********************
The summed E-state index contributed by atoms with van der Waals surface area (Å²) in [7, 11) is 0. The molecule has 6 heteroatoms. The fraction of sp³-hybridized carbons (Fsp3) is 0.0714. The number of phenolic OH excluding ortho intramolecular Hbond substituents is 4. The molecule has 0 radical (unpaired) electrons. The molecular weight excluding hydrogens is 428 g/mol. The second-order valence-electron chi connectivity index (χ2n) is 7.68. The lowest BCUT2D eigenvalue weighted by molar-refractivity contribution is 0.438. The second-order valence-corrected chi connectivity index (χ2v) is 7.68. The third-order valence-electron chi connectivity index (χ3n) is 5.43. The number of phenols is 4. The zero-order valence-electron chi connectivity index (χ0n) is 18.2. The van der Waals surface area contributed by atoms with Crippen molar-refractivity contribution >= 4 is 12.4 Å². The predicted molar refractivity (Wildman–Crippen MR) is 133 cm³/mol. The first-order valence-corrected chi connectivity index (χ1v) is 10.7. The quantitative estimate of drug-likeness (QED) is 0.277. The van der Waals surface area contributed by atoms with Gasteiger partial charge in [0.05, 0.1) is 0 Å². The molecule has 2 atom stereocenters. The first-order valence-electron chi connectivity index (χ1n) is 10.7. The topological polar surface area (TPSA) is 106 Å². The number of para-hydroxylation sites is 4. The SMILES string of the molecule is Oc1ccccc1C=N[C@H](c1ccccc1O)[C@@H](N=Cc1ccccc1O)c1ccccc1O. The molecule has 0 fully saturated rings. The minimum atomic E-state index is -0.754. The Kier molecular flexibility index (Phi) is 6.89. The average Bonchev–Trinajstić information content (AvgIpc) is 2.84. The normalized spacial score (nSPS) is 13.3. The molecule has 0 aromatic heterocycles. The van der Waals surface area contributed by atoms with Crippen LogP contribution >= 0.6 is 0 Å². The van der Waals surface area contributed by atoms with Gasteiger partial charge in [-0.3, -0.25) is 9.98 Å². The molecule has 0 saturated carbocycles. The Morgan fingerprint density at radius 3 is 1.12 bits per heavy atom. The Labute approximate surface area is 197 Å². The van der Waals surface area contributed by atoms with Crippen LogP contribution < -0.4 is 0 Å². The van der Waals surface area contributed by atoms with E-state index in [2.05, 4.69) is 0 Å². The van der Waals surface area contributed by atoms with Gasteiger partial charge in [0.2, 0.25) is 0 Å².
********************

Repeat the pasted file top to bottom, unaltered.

The summed E-state index contributed by atoms with van der Waals surface area (Å²) in [7, 11) is 0. The molecule has 6 heteroatoms. The fraction of sp³-hybridized carbons (Fsp3) is 0.0714. The number of phenolic OH excluding ortho intramolecular Hbond substituents is 4. The molecule has 0 radical (unpaired) electrons. The molecular weight excluding hydrogens is 428 g/mol. The second-order valence-electron chi connectivity index (χ2n) is 7.68. The lowest BCUT2D eigenvalue weighted by molar-refractivity contribution is 0.438. The second-order valence-corrected chi connectivity index (χ2v) is 7.68. The third-order valence-electron chi connectivity index (χ3n) is 5.43. The number of phenols is 4. The zero-order valence-electron chi connectivity index (χ0n) is 18.2. The van der Waals surface area contributed by atoms with Crippen molar-refractivity contribution >= 4 is 12.4 Å². The predicted molar refractivity (Wildman–Crippen MR) is 133 cm³/mol. The first-order valence-corrected chi connectivity index (χ1v) is 10.7. The quantitative estimate of drug-likeness (QED) is 0.277. The van der Waals surface area contributed by atoms with Gasteiger partial charge in [0.05, 0.1) is 0 Å². The molecule has 2 atom stereocenters. The first-order valence-electron chi connectivity index (χ1n) is 10.7. The topological polar surface area (TPSA) is 106 Å². The number of para-hydroxylation sites is 4. The SMILES string of the molecule is Oc1ccccc1C=N[C@H](c1ccccc1O)[C@@H](N=Cc1ccccc1O)c1ccccc1O. The molecule has 0 fully saturated rings. The minimum atomic E-state index is -0.754. The Kier molecular flexibility index (Phi) is 6.89. The average Bonchev–Trinajstić information content (AvgIpc) is 2.84. The normalized spacial score (nSPS) is 13.3. The molecule has 0 aromatic heterocycles. The van der Waals surface area contributed by atoms with Crippen LogP contribution >= 0.6 is 0 Å². The van der Waals surface area contributed by atoms with Gasteiger partial charge in [-0.3, -0.25) is 9.98 Å². The molecule has 0 saturated carbocycles. The Morgan fingerprint density at radius 3 is 1.12 bits per heavy atom. The Labute approximate surface area is 197 Å². The van der Waals surface area contributed by atoms with Crippen LogP contribution < -0.4 is 0 Å². The van der Waals surface area contributed by atoms with E-state index in [2.05, 4.69) is 0 Å². The van der Waals surface area contributed by atoms with Gasteiger partial charge in [0.2, 0.25) is 0 Å².